Earlier this week Ken and I went to go celebrate with a friend, JasMin, who received a prestigious award for nursing. It was great to see her honored, and remember the process that went into her receiving the award. I remember JasMin when she had just started working at Jackson Hospital, and what she went through as a new nurse. I remember her discussing her ideas to improve the nursing program.
The cool thing about JasMin’s story is that she went out on a limb and tried to implement her ideas. It’s like an illustration of the parable of the talents. She didn’t sit on her talents. She didn’t give into procrastination. She didn’t remain in the land of good intentions. She took a risk and approached the charge nurse and told her about what she would like to do. And then she pushed herself through the process of executing her ideas.
And it all paid off. JasMin was able to create a program to help new nurses acclimate into the hospital environment. She also implemented a program to allow oncology patients access to sterile wipes.
Again, the Kingdom of Heaven can be illustrated by the story of a man going on a long trip. He called together his servants and entrusted his money to them while he was gone.He gave five bags of silver to one, two bags of silver to another, and one bag of silver to the last—dividing it in proportion to their abilities. He then left on his trip.
The servant who received the five bags of silver began to invest the money and earned five more.The servant with two bags of silver also went to work and earned two more.But the servant who received the one bag of silver dug a hole in the ground and hid the master’s money. (Matt 25)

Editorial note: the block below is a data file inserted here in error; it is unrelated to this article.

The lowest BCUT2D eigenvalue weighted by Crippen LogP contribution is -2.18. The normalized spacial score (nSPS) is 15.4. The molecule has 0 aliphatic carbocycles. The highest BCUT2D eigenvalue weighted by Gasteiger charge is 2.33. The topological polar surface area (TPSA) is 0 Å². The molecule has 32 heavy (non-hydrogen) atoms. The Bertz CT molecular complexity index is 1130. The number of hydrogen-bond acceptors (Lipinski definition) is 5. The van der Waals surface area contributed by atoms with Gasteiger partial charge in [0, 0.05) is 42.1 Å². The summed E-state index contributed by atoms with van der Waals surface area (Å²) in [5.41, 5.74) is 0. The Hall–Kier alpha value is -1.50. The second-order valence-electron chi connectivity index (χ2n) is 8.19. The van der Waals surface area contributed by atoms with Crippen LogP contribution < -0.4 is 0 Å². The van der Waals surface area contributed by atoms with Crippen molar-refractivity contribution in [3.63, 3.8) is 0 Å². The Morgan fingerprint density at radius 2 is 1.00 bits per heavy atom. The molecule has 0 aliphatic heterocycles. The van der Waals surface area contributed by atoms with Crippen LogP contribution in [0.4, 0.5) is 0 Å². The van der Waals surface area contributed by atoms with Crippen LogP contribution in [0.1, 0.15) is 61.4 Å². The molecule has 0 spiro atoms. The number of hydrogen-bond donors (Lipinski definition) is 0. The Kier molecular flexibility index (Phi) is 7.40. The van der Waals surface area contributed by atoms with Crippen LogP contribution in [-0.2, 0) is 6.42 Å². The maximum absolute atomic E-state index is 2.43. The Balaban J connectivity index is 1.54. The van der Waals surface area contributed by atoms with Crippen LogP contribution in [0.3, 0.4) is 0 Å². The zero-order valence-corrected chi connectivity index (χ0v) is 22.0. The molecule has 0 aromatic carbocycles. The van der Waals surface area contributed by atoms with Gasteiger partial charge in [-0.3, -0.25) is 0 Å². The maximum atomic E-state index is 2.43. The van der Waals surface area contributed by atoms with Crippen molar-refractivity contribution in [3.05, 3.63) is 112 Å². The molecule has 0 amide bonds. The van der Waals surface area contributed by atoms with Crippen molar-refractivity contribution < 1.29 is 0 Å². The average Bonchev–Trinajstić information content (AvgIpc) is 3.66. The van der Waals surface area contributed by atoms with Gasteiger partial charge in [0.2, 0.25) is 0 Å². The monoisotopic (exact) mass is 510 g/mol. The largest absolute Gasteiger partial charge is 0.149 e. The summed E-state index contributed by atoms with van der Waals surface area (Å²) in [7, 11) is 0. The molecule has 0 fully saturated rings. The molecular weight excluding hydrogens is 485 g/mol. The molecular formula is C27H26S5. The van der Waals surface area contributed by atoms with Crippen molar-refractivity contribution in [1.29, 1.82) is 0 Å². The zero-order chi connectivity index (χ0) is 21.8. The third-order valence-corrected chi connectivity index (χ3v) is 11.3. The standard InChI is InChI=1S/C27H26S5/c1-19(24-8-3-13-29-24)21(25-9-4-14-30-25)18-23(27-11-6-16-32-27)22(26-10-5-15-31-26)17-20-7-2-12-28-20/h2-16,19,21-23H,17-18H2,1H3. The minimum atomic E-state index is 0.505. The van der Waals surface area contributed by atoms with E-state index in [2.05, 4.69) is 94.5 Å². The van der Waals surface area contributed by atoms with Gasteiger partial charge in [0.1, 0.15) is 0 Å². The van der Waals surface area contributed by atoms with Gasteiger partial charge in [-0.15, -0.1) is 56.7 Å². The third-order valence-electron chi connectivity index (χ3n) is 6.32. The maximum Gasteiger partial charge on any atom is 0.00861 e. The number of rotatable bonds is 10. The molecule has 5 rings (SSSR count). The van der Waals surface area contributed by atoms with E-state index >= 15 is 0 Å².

What did God say to the servant who hid the money? “You wicked and lazy servant!”
Why was the servant wicked? What a strong word! The servant was wicked because there was so much good that could have been done, that didn’t get done. The servant was wicked because he had no faith. He didn’t believe God would support his efforts, or use them. And the servant was lazy. Lazy people allow excuses to be valid. They are not only lazy, they’re cowardly, because they don’t want to take risks. “The sluggard says, ‘There’s a lion outside! I’ll be killed in the public square!’” Prov. 22:13
The parable of the talents has also been illustrated in a big way this week, because I’ve been attending graduations. My days have been filled with cheering for people who went out on a limb, and worked hard and made sacrifices to achieve an end.
It is easy to see a contrast between them and me as I think of my creative dreams on the back burner, stuck there by a pattern of procrastination, fatigue and discouragement. “Remember your Creator when you are young, before the days of trouble come and the years catch up with you. . . Remember him before you become fearful of falling and worry about danger in the streets.” (Ecc 2,5)
I’m not negating at all the things I’m doing for God in other ways. I just know that I have been seeking to find ways to use my creative talents. I have many ideas, but they mostly remain in the realm of good intentions.